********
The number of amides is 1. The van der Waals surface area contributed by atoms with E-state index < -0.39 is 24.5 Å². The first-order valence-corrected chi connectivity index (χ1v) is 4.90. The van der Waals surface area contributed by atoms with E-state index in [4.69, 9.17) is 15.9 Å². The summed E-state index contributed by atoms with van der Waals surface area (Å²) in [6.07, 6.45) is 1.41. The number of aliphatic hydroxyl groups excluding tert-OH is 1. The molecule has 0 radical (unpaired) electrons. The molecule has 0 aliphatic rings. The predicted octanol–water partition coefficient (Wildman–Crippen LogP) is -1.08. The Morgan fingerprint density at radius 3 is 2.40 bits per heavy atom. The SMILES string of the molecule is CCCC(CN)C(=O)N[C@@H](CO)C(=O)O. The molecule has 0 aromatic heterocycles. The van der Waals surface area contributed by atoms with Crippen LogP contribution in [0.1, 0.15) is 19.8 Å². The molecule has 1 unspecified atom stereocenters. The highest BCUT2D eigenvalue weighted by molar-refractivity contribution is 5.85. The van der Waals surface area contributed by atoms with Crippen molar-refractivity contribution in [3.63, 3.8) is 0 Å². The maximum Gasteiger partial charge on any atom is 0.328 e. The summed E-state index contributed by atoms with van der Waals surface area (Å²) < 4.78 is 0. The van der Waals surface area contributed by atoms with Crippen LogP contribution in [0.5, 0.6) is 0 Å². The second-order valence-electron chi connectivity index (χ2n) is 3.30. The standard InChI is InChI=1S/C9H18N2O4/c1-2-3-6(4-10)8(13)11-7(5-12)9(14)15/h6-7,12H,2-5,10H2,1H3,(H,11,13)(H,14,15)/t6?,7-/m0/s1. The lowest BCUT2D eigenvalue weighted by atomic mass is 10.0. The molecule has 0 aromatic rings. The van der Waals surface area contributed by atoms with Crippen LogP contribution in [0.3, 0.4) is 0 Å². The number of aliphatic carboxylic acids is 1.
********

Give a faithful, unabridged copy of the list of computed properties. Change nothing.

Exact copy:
The number of amides is 1. The van der Waals surface area contributed by atoms with E-state index < -0.39 is 24.5 Å². The first-order valence-corrected chi connectivity index (χ1v) is 4.90. The van der Waals surface area contributed by atoms with E-state index in [4.69, 9.17) is 15.9 Å². The summed E-state index contributed by atoms with van der Waals surface area (Å²) in [6.07, 6.45) is 1.41. The number of aliphatic hydroxyl groups excluding tert-OH is 1. The molecule has 0 radical (unpaired) electrons. The molecule has 0 aliphatic rings. The predicted octanol–water partition coefficient (Wildman–Crippen LogP) is -1.08. The Morgan fingerprint density at radius 3 is 2.40 bits per heavy atom. The SMILES string of the molecule is CCCC(CN)C(=O)N[C@@H](CO)C(=O)O. The molecule has 0 aromatic heterocycles. The van der Waals surface area contributed by atoms with Crippen LogP contribution in [0.1, 0.15) is 19.8 Å². The molecule has 1 unspecified atom stereocenters. The highest BCUT2D eigenvalue weighted by molar-refractivity contribution is 5.85. The van der Waals surface area contributed by atoms with Crippen molar-refractivity contribution in [3.63, 3.8) is 0 Å². The maximum Gasteiger partial charge on any atom is 0.328 e. The summed E-state index contributed by atoms with van der Waals surface area (Å²) < 4.78 is 0. The van der Waals surface area contributed by atoms with Crippen LogP contribution in [0.5, 0.6) is 0 Å². The second-order valence-electron chi connectivity index (χ2n) is 3.30. The standard InChI is InChI=1S/C9H18N2O4/c1-2-3-6(4-10)8(13)11-7(5-12)9(14)15/h6-7,12H,2-5,10H2,1H3,(H,11,13)(H,14,15)/t6?,7-/m0/s1. The lowest BCUT2D eigenvalue weighted by atomic mass is 10.0. The molecule has 0 aromatic rings. The van der Waals surface area contributed by atoms with Crippen LogP contribution in [0.3, 0.4) is 0 Å². The number of aliphatic carboxylic acids is 1.